Bay Area small business optimism on the rise

San Francisco entrepreneurs are feeling optimistic about the current business landscape and expressing more confidence in their plans to expand and grow

Emily Shanks
small business northwest division executive at Bank of America

Local entrepreneurs are increasingly optimistic about the economy, growth and revenue for their businesses when looking toward the future, according to the spring 2018 Bank of America Business Advantage Small Business Owner Report.

The report, based on a semiannual survey of 1,000 small business owners across the country and in the greater San Francisco area, found 59 percent of local entrepreneurs are confident their local economy will improve in 2018, up 10 percentage points from last spring. Similarly, 46 percent of San Francisco small business owners are confident the national economy will improve in 2018, up 2 percentage points from last spring.

 

Economic confidence and optimism has led to an improved outlook on revenue and long-term growth. Sixty-four percent of entrepreneurs believe their revenue will increase in 2018 (up 7 percentage points year over year), and 63 percent plan to grow their business over the next five years. Additionally, the percentage of those who plan to hire in the year ahead (30 percent) has improved since spring 2017 (26 percent), and is well ahead of the national average (22 percent).

“San Francisco entrepreneurs are feeling optimistic about the current business landscape and expressing more confidence in their plans to expand and grow,” said Emily Shanks, small business northwest division executive at Bank of America. “We believe several factors are contributing to the trend of climbing confidence, including recent changes to the federal tax code and a sense of excitement about new technologies that are allowing business owners to position themselves for growth.”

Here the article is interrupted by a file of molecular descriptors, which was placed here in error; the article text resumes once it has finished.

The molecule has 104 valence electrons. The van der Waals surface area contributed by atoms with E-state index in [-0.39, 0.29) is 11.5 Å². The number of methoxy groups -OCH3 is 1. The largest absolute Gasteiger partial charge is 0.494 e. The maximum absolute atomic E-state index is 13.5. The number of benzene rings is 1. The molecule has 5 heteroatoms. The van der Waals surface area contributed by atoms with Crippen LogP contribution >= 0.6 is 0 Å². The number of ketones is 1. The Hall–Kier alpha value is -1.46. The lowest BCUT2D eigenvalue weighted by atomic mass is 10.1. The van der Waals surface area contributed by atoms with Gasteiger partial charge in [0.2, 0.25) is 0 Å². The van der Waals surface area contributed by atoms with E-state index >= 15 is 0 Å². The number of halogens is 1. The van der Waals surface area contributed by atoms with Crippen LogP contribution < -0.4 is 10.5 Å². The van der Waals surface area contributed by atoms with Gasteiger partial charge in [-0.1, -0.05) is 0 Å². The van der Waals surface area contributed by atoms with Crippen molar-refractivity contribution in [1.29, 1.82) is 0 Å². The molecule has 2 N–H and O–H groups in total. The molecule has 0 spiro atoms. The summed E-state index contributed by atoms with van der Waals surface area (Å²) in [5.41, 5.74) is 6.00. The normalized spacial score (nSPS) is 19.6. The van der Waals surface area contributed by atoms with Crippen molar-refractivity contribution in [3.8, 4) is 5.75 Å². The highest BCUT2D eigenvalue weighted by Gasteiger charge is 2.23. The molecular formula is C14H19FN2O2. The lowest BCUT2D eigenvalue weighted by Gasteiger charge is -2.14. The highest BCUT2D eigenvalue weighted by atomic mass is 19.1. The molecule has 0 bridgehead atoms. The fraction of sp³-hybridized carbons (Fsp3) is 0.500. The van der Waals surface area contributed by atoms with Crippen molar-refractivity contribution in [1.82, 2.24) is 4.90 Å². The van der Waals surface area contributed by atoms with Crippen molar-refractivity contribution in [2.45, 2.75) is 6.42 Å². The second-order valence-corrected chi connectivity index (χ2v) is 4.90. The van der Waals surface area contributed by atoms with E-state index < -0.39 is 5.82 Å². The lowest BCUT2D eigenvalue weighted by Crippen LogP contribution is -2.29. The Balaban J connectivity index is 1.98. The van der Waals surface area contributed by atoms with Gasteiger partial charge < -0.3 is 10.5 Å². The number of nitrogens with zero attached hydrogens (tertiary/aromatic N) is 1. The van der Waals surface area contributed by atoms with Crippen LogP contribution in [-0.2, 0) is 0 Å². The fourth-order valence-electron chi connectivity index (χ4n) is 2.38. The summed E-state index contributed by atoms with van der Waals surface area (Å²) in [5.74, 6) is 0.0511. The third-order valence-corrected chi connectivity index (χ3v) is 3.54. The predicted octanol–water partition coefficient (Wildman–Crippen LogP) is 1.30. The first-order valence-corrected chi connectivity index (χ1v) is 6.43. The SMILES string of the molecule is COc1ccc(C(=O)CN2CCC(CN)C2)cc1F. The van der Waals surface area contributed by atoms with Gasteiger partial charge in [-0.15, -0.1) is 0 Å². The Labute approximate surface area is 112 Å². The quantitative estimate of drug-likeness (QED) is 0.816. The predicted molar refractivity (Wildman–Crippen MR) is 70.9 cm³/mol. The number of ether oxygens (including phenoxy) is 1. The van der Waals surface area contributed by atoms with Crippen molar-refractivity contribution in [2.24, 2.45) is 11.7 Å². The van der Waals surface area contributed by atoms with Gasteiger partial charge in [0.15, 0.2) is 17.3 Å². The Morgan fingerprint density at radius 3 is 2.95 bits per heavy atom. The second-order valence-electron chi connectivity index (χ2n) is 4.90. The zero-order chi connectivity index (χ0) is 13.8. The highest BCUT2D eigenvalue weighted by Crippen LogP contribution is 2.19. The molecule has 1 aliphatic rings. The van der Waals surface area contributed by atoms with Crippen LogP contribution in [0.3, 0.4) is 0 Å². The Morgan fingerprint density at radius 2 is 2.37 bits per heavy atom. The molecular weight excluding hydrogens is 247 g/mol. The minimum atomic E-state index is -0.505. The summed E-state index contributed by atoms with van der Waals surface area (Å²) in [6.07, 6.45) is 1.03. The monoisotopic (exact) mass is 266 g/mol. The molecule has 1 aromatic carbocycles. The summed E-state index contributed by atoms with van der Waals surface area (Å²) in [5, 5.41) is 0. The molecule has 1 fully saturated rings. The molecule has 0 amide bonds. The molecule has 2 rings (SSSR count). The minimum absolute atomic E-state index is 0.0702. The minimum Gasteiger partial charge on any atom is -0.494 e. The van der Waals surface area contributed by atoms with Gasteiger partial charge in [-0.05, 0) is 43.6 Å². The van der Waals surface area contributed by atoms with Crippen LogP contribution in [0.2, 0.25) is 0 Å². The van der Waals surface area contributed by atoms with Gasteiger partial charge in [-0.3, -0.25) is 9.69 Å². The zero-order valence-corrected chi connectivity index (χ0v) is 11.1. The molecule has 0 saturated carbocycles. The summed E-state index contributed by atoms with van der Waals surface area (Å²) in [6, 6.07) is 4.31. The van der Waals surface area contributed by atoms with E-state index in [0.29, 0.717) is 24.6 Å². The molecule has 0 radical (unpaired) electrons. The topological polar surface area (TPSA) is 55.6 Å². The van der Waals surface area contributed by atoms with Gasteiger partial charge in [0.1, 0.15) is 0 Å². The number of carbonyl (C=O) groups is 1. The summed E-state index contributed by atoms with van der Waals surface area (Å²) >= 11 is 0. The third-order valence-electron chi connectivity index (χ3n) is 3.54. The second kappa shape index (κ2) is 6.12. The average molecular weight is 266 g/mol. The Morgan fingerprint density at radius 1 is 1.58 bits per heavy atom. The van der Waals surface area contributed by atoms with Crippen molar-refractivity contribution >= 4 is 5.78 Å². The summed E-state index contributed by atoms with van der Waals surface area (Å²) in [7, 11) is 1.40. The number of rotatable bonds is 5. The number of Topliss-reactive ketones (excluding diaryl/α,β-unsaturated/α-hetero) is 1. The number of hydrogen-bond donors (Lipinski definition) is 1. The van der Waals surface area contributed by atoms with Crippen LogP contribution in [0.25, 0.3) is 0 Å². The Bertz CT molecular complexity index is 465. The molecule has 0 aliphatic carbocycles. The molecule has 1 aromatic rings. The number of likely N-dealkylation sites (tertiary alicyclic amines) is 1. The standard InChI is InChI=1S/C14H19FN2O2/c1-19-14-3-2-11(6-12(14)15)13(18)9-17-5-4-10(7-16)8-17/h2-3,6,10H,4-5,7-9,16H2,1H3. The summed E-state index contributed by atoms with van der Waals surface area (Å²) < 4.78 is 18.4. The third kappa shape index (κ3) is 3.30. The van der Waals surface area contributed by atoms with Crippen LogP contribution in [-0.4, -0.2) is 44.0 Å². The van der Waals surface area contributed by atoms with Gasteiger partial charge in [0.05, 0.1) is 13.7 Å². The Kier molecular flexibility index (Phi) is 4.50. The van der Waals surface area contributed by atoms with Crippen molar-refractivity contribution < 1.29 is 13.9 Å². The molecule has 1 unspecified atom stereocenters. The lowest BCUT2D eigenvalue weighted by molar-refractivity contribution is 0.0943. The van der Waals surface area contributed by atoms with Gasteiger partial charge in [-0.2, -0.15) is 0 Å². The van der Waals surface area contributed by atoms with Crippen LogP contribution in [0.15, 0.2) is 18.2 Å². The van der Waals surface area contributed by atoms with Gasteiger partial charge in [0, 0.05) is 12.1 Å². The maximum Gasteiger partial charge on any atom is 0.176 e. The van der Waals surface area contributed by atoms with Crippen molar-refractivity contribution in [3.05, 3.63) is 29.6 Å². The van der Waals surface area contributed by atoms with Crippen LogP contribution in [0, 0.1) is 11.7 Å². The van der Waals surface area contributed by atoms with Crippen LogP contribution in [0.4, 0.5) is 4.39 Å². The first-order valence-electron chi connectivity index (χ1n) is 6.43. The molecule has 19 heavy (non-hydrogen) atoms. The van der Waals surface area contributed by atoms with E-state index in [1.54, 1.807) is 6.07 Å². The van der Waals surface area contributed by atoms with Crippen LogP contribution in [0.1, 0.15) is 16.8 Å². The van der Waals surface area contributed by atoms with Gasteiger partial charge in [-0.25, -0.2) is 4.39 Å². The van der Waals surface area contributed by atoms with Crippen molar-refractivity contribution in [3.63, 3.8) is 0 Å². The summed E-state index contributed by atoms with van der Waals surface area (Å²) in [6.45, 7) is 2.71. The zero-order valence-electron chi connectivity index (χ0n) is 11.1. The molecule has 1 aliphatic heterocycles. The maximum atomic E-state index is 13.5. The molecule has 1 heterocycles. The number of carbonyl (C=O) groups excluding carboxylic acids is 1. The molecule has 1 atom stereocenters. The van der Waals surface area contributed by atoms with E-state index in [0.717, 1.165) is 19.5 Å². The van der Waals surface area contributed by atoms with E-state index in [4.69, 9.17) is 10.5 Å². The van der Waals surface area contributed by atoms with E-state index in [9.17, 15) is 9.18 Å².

San Francisco entrepreneurs split on tax reform, while concerns rise over the strength of the U.S. dollar and interest rates

According to the report, San Francisco small business owners are split when it comes to the new tax code and its impact on small business. Half of San Francisco entrepreneurs cite the new policy as a game-changer for small businesses overall, 8 percentage points lower than the national average. In addition, while 49 percent say it has made them more optimistic about their business outlook, this number trails the national average by 14 percentage points.

Only 39 percent of San Francisco entrepreneurs have altered their business plans for 2018 as a result of the new code. Despite this, 69 percent of San Francisco entrepreneurs expect to receive savings for their business because of the policy, and they plan to use these funds to fuel further growth, including: 

• Investing back into their business (35 percent).

• Paying off loans (17 percent).

• Awarding raises and bonuses to employees (14 percent).

• Making capital improvements (14 percent).

Looking beyond the new tax policy, San Francisco business owners anticipate some economic challenges in the year ahead. Health care costs remain a top concern (69 percent), while concerns over the strength of the dollar, the stock market and other economic areas have increased since a year ago: